Statistical Measures. Mrs. Watkins AP Statistics Chapters 5,6. MEASURES OF CENTER. Mean : arithmetic average of all data values population mean : sample mean : Formula : Mode : the most common value in a data set. Median : the middle value in a data set
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Mean: arithmetic average of all data values
Mode: the most common value in a data set
Median: the middle value in a data set
Midrange: average of the extremes
Trimmed Mean: when you find the mean
of data set with a certain percentage of
data values trimmed of the ends of the
5 important numbers in data set:
Q1, Med, Q3, may not be actual data values
graphical display of data using 5 number summary
(if outliers shown, called “modified box plot”)
IQR Test for Outliers:
(IQR )(1.5) = multiplier M
Q1 - M = outlier lower bound
Q3 + M = outlier upper bound
If values exceed these bounds, they are outliers
Median, IQR, Trimmed Mean:
Range: the spread between high and low
IQR (Interquartile Range) :
a measure of the average amount of deviation from the mean among the data values
Population St. Deviation:
Sample St. Deviation:
We generally use sx because we usually do not have entire population.
the square of the standard deviation
what you get before taking square root
This measure not used much in elementary statistics but you need to know what it is.
measure of how relatively large a st. dev. is
Ex: St. deviation of IQ = 15, Mean 100
St. deviation of height = 3 in, Mean 69
You now have numbers to support your statements, rather than just graphs.
SPREAD: how widely does the data vary?
Unusual Features: gaps, clusters
If the mean > median, then data distribution
is skewed ________The mean is in the tail.
If the mean < median, then data distribution
is skewed ________The mean is in the tail.
If the mean ≈ median, then data distribution
is approximately ____________.
Symmetric if mean = median
Skewed left if mean < median
Skewed right if mean > median
Mean is in the tail of the data
Uniform distribution: allvalues relatively
evenly distributed across interval
Bimodal distribution: two peaks
What would happen to the statistical measures if each data value had a constant added to or subtracted from it?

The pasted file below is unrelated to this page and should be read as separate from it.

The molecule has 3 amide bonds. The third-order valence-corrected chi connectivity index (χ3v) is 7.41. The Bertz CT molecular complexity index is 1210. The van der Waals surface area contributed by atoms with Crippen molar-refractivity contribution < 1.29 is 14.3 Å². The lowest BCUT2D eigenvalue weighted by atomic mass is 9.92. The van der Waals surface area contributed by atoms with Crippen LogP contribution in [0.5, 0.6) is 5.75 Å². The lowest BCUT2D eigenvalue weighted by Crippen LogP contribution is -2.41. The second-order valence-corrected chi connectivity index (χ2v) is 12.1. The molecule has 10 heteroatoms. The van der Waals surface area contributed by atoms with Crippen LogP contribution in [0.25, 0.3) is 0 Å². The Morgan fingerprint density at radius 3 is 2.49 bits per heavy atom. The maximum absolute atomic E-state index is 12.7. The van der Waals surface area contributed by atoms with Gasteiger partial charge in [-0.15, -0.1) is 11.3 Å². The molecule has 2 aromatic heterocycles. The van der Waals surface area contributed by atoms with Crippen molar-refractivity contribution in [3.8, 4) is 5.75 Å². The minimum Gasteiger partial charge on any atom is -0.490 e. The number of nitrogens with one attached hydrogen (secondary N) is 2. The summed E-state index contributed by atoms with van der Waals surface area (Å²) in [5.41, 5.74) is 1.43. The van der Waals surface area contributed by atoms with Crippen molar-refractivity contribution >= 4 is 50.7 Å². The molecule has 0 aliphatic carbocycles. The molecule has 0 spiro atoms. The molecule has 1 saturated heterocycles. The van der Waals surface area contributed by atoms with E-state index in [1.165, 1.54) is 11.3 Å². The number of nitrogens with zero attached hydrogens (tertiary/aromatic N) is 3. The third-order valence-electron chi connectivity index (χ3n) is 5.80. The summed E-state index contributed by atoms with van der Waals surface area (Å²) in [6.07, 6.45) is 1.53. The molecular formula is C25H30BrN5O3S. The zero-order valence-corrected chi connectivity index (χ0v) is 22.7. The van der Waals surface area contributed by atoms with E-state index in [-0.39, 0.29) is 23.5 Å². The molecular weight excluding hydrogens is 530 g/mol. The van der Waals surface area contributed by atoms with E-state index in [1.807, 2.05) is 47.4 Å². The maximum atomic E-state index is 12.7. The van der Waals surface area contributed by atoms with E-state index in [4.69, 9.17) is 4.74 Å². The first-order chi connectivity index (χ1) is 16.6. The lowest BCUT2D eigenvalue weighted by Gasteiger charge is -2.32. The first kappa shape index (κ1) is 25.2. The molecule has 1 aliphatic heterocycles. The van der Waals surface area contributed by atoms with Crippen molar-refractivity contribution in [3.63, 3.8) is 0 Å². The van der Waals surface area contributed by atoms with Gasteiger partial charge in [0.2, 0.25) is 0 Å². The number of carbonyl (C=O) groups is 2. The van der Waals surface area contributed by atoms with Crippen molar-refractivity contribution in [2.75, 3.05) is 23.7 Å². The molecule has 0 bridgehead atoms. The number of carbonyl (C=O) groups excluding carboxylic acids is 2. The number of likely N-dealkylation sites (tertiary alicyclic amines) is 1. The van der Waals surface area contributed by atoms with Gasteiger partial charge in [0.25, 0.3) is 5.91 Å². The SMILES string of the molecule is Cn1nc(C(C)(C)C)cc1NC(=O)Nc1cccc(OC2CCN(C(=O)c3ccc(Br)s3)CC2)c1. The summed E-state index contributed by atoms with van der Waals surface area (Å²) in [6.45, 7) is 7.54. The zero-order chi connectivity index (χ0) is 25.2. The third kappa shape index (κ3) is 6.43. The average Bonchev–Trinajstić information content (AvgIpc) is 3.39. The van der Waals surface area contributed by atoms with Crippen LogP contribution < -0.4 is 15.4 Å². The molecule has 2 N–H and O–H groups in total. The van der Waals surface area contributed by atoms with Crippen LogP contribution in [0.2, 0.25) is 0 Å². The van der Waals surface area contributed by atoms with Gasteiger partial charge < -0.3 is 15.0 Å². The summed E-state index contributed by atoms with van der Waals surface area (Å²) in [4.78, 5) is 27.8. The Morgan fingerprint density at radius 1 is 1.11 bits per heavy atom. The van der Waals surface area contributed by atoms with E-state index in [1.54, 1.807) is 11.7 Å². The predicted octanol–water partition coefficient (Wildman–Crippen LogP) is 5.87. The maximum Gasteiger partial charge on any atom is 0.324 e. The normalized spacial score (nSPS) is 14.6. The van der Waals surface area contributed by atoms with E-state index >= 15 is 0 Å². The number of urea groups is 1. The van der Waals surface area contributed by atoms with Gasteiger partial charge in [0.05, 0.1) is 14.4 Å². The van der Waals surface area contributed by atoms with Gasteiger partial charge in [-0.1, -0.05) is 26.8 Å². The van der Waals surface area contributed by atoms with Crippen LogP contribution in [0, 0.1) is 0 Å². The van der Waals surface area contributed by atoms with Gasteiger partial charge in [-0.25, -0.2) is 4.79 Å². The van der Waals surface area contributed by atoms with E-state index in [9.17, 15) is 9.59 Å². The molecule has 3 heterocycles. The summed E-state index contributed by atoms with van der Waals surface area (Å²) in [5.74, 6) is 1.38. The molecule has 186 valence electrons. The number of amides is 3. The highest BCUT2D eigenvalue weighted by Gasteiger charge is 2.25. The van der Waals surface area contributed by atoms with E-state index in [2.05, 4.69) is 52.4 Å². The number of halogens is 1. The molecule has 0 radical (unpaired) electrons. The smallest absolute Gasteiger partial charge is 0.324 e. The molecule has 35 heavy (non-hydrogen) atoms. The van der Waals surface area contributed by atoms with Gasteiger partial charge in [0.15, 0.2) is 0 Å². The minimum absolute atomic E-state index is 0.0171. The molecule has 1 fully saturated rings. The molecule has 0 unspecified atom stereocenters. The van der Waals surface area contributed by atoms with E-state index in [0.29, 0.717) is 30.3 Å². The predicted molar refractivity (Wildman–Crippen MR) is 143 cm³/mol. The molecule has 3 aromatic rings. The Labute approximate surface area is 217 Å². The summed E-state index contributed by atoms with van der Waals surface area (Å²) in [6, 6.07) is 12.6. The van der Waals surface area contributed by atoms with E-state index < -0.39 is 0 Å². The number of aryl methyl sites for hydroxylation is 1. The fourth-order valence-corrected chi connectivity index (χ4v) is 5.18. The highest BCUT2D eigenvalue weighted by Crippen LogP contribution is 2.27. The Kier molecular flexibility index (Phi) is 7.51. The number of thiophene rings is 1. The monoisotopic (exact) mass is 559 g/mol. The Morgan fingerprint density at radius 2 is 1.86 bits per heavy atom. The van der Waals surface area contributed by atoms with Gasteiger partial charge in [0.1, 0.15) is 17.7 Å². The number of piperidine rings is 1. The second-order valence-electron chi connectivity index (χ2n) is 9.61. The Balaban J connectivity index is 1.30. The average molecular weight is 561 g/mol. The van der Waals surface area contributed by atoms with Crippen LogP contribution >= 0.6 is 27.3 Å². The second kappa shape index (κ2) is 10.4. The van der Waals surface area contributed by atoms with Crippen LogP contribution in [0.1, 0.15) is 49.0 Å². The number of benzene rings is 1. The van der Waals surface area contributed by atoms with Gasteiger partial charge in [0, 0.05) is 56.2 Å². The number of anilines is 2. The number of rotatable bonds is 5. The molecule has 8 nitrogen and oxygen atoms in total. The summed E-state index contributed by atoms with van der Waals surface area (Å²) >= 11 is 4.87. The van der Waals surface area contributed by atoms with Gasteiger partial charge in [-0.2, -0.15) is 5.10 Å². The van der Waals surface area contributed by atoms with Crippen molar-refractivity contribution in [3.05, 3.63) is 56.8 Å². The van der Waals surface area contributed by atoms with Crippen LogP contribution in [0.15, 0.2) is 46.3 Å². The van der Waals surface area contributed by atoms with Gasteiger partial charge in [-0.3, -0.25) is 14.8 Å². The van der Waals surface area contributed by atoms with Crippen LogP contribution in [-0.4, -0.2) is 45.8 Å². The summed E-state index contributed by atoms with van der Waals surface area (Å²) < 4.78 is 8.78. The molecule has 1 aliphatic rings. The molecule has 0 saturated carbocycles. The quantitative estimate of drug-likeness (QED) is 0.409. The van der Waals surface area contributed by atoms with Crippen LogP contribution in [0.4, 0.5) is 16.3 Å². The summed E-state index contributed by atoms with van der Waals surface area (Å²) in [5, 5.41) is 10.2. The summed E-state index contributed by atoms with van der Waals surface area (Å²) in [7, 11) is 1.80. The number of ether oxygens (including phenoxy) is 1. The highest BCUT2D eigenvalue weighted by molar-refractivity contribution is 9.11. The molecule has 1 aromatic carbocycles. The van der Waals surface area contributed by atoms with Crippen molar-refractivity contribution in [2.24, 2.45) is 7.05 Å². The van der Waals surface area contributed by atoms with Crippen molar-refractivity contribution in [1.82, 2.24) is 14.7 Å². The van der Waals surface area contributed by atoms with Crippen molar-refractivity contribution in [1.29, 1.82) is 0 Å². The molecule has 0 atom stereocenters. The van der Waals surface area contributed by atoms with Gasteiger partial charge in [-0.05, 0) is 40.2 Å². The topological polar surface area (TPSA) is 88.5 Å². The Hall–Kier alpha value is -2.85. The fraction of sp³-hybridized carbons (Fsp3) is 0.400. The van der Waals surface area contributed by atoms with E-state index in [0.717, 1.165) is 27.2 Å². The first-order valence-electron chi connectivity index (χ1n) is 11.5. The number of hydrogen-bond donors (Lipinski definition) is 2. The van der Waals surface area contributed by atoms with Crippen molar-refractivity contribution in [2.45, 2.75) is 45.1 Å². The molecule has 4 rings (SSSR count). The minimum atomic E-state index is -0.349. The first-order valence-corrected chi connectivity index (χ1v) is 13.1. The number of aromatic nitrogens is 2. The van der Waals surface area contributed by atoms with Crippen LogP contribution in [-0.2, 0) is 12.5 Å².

What would happen to the statistical measures if each data value had a constant multiplied or divided by it?
What would happen to the statistical measures if one very low or very high data value was added to the set?
Give a numerical approximation of where a single data value stands compared to the whole distribution
how a single value compares to entire data set
in terms of position in distribution
Compute your z score for height?
Compute your z score for Math SAT?
Compute your z score for IQ?
shows how data is distributed symmetrically along an interval according to empirical rule
of data within 1 st. deviation of μ
of data within 2 st. deviations of μ
of data within 3 st. deviations of μ
Using Empirical Rule:
Data values of z > +2 st. deviations away
from mean are mild outliers
Data values of z > +3 st. deviations away
from mean are extreme outliers
a theoretical ideal about how traits/characteristics are distributed
Many human traits are approximately normally distributed such as height, body temp, IQ, pulse
Avoid using “normal” when describing data—say
“approximately normal or symmetric” unless clearly mound-shaped, bell-shaped
Normal curve—symmetric, mound-shaped
Area under curve=
A z score can be used to establish what % of
the curve is less or more than the z score,
and establish probability of a data value being in that position.
Looking for area > z score: normalcdf (z, ∞)
Looking for area < z score: normalcdf (∞, z)
Looking for area between z scores:
normalcdf (z1, z2)
If you are given a percentile or probability, and
need to determine the “cut off score”
2. Determine if you want area above or below this percentile
3. Use INVNORM on calculator
invnorm(percentile)= z score
2. Make a NORMAL PROBABILITY PLOT—
3. Make a BOXPLOT on calculator.
AVOID using histograms on calculator to check.